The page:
I am never again going to write a conference paper. I will write articles, and boil them down into conference papers if I want to go to the conference, but building longer pieces out of short ones just does not work for me. If it works for you, carry on, but if you’re like me, or suspect you might be, consider this permission to stop doing what isn’t working (even though it’s standard advice).

That said, I still have a couple of papers from last summer that I wanted to write, ideas that may be part of The Putative Book, and may be spin-offs. A foolish consistency is the hobgoblin of little minds.

Feast of John the Apostle

The joye of sayn Jonez day watz gentyle to here.

British Library MS Cotton Nero A.x. (art. 3) f. 104/108 verso (Sir Gawain and the Green Knight lines 999-1035)

Actually it’s a very quiet day chez Hull. We both slept very late. I’m still working on my writing project. Why can’t I ever just do a little light revision instead of re-thinking the whole dratted thing?

The potentially-dramatic Xmas gathering of my family seems to have gone fine, as even my Brother Less Reasonable could find nothing worthy of report. Good for them. I’m still happy I stuck with my husband, his mom, and young Alan.

How we spend our lives

How we spend our days is, of course, how we spend our lives. What we do with this hour, and that one, is what we are doing. A schedule defends from chaos and whim. It is a net for catching days. It is a scaffolding on which a worker can stand and labor with both hands at sections of time. A schedule is a mock-up of reason and order—willed, faked, and so brought into being; it is a peace and a haven set into the wreck of time; it is a lifeboat on which you find yourself, decades later, still living. Each day is the same, so you remember the series afterward as a blurred and powerful pattern.”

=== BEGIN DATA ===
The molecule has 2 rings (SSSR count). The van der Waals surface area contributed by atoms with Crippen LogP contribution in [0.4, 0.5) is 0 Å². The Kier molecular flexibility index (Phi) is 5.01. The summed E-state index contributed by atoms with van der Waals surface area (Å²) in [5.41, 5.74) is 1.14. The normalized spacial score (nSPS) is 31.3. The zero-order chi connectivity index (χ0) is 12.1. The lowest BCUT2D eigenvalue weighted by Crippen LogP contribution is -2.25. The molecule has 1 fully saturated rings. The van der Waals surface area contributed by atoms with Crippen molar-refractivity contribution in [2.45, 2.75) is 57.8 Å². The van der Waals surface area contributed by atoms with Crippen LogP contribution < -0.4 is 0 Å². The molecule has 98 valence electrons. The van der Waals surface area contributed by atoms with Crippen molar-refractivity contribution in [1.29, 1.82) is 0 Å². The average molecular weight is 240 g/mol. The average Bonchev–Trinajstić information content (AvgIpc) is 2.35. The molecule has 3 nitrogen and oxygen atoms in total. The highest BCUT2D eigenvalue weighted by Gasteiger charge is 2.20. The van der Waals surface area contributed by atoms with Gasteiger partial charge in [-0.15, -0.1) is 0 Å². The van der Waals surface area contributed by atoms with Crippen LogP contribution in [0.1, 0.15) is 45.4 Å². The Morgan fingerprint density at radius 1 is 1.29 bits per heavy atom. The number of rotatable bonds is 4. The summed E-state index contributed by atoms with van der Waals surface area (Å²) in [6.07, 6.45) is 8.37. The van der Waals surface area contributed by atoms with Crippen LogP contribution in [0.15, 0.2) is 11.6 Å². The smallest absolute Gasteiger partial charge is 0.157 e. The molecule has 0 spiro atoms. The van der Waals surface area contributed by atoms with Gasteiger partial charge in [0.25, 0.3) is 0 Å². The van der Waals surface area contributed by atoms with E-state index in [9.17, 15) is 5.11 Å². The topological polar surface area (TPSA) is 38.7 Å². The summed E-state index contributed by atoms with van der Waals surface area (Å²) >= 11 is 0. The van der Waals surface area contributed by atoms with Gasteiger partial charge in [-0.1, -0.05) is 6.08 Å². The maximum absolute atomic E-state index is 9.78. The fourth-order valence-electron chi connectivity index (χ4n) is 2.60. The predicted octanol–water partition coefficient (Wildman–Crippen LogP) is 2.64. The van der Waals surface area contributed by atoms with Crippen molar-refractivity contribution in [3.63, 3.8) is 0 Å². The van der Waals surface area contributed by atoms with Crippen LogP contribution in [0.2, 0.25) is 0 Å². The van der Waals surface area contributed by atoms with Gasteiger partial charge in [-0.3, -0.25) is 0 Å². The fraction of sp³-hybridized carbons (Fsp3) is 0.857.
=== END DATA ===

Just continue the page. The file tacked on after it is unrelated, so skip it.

— From “The Writing Life” by Annie Dillard

Productivity advice

Do the thing you really want to do.

I decided that I will go to a conference that I love but whose timing is terrible, and started working not on the paper I thought I could easily put together but on the one that I really want to do.

Once I started doing that, I also graded an entire set of papers over two days, and finished taking notes on an ILL book that would not renew, adding about 1500 words to my annotated bibliography. Would I rather be doing “real writing”? Well, yes, but it is worthwhile to have thorough notes on ILL books, and it keeps me in touch with the project, not to mention allowing me to return that book so that I’m not blocked from further ILL requests, so win-win-win.

Having been wildly productive in the past six hours, now I am going to go work in the garden, then go for a walk to un-kink my back (inevitably kinked after significant garden time), cook, and watch something on TV with Sir John. We are spoiled for choice right now: old cycling, new Durrells, or new-ish Discovery episodes. Such an exciting life I lead.

Actually, there was a bit of excitement earlier this week: I had a tiny dinner party! Mid-week! A friend was in the area and suggested dinner, and I countered with an invitation to dinner chez Hull. It was lovely. It made me feel so . . . sophisticated? Leisured? Socially active? Like my memories of Lady Maud’s father, who often hosted guests (fascinating, varied, intellectual, artistic) to dinner at his family table, and not just on weekends. Like I was living the life I meant to have, instead of the one I wound up with!

It also helps that I’ve two nights of entirely adequate sleep in a row. What a difference that makes. Long may it continue.